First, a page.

Your Guide To The – Third Trimester Of Pregnancy
What is the third trimester?
A pregnancy lasts for about 40 weeks. The weeks are grouped into three trimesters. The third trimester includes weeks 28 through 40 of pregnancy.
The third trimester can be both physically and emotionally challenging for a pregnant woman. The baby is considered full term at the end of week 37 and it’s only a matter of time before the baby will be born.
What happens to a woman’s body during the third trimester?
In the third trimester, a woman may experience more aches, pain, and swelling as she carries around her baby. A pregnant woman may also begin to become anxious about her delivery.
- Other events that occur during the third trimester include:
- a lot of movement by the baby
- occasional random tightening of the uterus called Braxton-Hicks contractions, which are completely random and usually not painful
- frequent urination
- swollen ankles, fingers, or face
- Tender breasts
- difficulty sleeping
Call your doctor immediately if you experience:
- painful contractions of increasing intensity and frequency
- bleeding at any time
- sudden decrease in activity by your baby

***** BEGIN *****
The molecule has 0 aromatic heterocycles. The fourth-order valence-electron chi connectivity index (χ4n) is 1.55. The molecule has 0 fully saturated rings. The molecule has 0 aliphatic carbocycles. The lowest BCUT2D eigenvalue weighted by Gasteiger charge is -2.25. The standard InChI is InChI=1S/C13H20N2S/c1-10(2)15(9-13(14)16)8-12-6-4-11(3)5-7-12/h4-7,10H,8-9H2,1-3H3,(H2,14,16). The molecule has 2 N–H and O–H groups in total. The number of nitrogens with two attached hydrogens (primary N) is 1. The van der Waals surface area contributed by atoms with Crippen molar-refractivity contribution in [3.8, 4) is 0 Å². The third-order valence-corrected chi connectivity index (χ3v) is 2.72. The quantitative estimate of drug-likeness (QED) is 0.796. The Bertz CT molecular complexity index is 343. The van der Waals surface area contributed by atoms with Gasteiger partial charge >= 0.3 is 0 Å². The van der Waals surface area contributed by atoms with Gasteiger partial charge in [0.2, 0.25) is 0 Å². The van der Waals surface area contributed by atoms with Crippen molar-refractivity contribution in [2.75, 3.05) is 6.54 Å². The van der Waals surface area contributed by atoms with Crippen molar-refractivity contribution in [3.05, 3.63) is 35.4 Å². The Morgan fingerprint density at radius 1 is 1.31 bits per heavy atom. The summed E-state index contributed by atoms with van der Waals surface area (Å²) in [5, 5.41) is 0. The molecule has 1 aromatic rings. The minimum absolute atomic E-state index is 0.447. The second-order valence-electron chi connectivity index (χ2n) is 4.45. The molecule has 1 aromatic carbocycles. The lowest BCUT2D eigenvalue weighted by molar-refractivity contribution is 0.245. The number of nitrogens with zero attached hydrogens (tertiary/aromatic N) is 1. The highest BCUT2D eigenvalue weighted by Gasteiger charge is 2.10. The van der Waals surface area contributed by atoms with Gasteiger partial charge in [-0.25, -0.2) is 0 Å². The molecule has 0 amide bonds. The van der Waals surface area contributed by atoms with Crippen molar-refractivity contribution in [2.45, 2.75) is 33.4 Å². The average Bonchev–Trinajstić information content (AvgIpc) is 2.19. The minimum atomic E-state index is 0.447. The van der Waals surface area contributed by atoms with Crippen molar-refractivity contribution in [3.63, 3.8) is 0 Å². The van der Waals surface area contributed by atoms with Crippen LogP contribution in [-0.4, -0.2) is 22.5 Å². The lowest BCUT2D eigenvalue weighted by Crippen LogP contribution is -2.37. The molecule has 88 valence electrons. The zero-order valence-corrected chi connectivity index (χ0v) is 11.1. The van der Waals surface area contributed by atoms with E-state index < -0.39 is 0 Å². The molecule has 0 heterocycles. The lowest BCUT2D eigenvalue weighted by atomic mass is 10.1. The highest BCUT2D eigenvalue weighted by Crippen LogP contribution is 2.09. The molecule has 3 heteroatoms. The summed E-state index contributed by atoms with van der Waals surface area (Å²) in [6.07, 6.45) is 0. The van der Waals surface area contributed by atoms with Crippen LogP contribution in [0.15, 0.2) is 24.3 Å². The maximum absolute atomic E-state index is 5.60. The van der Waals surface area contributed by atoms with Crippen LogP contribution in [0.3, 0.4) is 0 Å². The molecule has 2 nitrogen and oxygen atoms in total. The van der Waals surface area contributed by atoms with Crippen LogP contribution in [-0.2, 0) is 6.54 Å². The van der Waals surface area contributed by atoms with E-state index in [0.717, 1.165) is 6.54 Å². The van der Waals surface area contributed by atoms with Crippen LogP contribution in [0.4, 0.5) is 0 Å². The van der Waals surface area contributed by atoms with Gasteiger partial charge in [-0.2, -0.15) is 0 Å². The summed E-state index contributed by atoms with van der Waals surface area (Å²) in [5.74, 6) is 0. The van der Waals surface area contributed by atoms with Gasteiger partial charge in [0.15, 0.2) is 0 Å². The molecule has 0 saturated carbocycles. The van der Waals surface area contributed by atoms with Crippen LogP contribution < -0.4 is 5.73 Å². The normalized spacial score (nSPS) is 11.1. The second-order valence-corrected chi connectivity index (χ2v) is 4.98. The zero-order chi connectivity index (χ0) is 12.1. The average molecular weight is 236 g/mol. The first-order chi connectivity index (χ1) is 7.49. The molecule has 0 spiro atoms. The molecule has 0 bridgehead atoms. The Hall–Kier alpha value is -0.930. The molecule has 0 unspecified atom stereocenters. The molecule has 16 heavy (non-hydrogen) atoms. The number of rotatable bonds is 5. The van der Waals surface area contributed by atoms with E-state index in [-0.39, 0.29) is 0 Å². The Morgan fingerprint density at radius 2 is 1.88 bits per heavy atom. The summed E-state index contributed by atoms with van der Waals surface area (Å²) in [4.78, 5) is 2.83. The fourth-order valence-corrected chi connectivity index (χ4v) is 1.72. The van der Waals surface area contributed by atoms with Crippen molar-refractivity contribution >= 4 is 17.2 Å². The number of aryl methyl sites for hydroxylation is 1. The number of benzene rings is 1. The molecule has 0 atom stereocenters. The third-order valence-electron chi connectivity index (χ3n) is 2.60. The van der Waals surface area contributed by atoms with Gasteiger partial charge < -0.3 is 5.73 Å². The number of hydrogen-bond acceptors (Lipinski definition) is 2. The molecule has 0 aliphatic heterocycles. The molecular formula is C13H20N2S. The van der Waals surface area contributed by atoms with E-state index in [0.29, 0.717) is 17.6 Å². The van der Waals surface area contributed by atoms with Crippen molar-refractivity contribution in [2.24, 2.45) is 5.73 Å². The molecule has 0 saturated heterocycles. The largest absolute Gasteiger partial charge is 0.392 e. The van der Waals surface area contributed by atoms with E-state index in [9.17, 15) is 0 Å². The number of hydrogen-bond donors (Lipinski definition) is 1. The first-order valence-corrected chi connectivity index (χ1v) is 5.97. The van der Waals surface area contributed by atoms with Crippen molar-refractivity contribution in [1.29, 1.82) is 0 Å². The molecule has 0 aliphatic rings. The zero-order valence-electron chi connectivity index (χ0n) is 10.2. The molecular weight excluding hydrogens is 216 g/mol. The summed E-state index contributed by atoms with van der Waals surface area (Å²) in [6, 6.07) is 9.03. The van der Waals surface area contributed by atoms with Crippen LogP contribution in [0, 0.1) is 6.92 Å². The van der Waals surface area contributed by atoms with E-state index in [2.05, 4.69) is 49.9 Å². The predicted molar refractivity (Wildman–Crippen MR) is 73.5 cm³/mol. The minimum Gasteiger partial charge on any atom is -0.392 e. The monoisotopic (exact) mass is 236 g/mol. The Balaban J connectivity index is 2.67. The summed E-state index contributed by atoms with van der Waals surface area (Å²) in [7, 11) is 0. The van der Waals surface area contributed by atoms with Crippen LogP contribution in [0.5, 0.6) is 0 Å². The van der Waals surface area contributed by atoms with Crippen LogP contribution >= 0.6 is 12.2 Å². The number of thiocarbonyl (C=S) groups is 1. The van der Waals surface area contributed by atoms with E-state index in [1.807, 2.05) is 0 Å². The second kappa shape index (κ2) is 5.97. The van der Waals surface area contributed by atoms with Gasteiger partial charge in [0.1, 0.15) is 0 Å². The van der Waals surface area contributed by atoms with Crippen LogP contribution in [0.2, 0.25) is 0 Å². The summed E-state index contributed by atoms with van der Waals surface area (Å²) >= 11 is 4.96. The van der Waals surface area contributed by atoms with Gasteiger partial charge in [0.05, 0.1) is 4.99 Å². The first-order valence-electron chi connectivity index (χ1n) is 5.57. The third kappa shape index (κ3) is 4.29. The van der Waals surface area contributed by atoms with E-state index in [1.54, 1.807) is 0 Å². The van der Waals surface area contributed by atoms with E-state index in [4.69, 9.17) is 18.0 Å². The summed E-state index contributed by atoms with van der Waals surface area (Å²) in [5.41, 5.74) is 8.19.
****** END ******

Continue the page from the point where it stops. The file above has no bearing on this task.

- extreme swelling
- rapid weight gain
What happens to the fetus during the third trimester?
At around week 32, your baby’s bones are fully formed. The baby can now open and close its eyes and sense light. The baby’s body will begin to store minerals like iron and calcium.
By week 36, the baby should be in a head-down position. If the baby does not move into this position, your doctor may try to move the baby’s position or recommend that you give birth by cesarean section.
After week 37, your baby is considered full-term and its organs are ready to function on their own.
What can be expected from the doctor?
Your doctor will check your progress with a vaginal exam. Your cervix will become thinner and softer as you near your due date in order to help the birth canal open during the birthing process.
How can you stay healthy during the third trimester?
It’s important to be aware of what to do and what to avoid as your pregnancy continues in order to take care of yourself and your developing baby.
What to do:
- Continue to take prenatal vitamins.
- Stay active unless you’re experiencing swelling or pain.
- Work out your pelvic floor by doing Kegel exercises.
- Eat a diet high in fruits, vegetables, low-fat forms of protein, and fiber.
- Drink lots of water.
- Eat enough calories (about 300 more calories than normal per day).
- Stay active with walking.
- Get plenty of rest and sleep.
What to avoid:
- strenuous exercise or strength training that could cause an injury to your stomach
- caffeine (no more than one cup of coffee or tea per day)